When was the last time you threw your whole-heart and passion into something you knew you would be awful at? And when I say awful I mean fall-flat-on-your-face-so-hard-you’d-become-a-viral-meme-on-the-internet awful. Not any time recently? Don’t blame you, not many people are willing to dedicate time and enthused energy into imminent failure.
I’m a career-focussed woman: all my energies and hobbies are tailored towards either personal or professional growth. I spend my spare-time researching productivity methods, reading books, writing articles and video scripts to improve my writing. I learn French, study graphic design and I have spent many months trying to wrap my head around finances and financial investment (a topic which makes me feel painfully naive).
However, up until last year, very little of my life was dedicated to anything non-work related. That was until one day I decided to adopt one non-essential hobby. I started dancing. Truth be told, reader, I suck at it.
I suck majorly.
I leave most classes suppressing tears of agony from the embarrassment branded on my cheeks. I never realised how inadequate I was at simultaneously moving my arms and legs until this point in life, let alone moving my feet in different directions and in different angles in accordance with rapid-fire beats.
I look around in panic as the class of much younger, prettier and slimmer girls around me adopt the movements with ease and grace whilst I fumble and immediately forget every move after it has passed the instructor’s lips. My body doesn’t seem to do anything their’s can, particularly my feet How the hell are they remembering this? I ask myself every week, close to tears Am I totally stupid?!
There I am, fumbling away, watching my dance teacher’s face grow increasingly frustrated in the mirror: you know you’re bad when your dance teacher takes personal offence to you butchering her routine. I became so humiliated that I stopped looking at my reflection altogether during classes and focus on the shiny floor that somehow only I can’t slide and glide over (my shoes seem to get stuck and buffer my performance).
Yet despite this ever-evolving humiliation, personal scoldings and ageing grace (I’m still in my twenties, dear lord, that’s how out of touch I am in my class), I’ve never missed a class. Sure, I burst into tears during my first ever class, but that was only because my dance teacher asked each dancer to dance solo in front of everyone whilst she filmed them on her phone to upload onto her Instagram. Having never danced hip-hop before that day, I think my response was proportionately appropriate in such circumstance.
I doubt very much that there will ever be a day when I don’t suck at dancing. I’ll never be one of those pretty, young, famous Instagram stars who upload clips of themselves to trend on the front page.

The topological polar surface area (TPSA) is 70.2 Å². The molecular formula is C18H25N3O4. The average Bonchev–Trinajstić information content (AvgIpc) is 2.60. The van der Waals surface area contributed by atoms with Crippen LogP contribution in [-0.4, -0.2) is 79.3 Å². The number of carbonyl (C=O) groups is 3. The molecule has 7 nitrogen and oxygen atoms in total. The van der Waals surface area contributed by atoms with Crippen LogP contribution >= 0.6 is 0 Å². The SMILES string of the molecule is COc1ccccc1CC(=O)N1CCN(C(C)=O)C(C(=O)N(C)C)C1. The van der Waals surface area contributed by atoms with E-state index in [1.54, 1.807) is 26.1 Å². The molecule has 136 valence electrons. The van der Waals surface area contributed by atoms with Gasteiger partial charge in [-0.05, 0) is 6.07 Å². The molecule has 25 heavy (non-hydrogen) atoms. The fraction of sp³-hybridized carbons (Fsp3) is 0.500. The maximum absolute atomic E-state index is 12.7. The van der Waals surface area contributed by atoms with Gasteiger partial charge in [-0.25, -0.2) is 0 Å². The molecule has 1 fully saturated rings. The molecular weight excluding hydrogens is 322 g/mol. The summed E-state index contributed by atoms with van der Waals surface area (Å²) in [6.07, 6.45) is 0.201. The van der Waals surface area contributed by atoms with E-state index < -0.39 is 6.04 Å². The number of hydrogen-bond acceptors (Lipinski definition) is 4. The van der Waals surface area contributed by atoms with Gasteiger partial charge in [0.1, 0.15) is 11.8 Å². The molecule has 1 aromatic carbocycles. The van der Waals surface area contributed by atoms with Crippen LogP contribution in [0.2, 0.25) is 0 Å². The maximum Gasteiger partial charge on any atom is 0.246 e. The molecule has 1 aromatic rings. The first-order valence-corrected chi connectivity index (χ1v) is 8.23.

Does going to dance class get me closer to my end goal of being successful in life?
Do these classes advance my career as a freelance copywriter and editor?
Do these classes help my youtube channel or my book?
The answer to all of these questions is, obviously, no. But I do it anyway. Why?
Because I learned about the importance of sucking the hard way.
Back in my days of perfectionism, I never pushed myself into anything I wasn’t reasonably comfortable I would be successful in. For someone with low self-esteem, I still had a sense of confidence in certain aspects of my life such as acting, drawing and public speaking. Reading, however, was hard. Too hard. Any time we had to read aloud in class I died inside with humiliation. I knew I wasn’t a strong reader so I never read outside of class (bar a few favourites which I continued to read and re-read out of comfort and security).
After discovering that I had read Holes for the eleventh time, one of my English teachers mocked me for being an “unread student” who was “too into” her “cartoon doodles to truly understand what literature was”. Fast forward fourteen years later and I’m an MSc English literature postgraduate who’s spent the past nine years of her life uploading literary theory videos and book reviews to Youtube.
No thanks to unkind and unobservant teachers, I spent my entire academic life as an undiagnosed Dyslexic. My deep-seated fear of being bad at reading held me back for years of my life. It wasn’t until I finally dared myself to start reading for fun (at age sixteen) that I discovered my life purpose was to be a reader and drown myself in books.
Now, don’t get it twisted. I’m not saying that I expect my dancing to evolve into a new life purpose like my discovery of books did. But what I am saying is that doing something you’re bad at, purely for the passion of doing it, will have benefits.
1. It’s Good to Remember You Can’t Have it All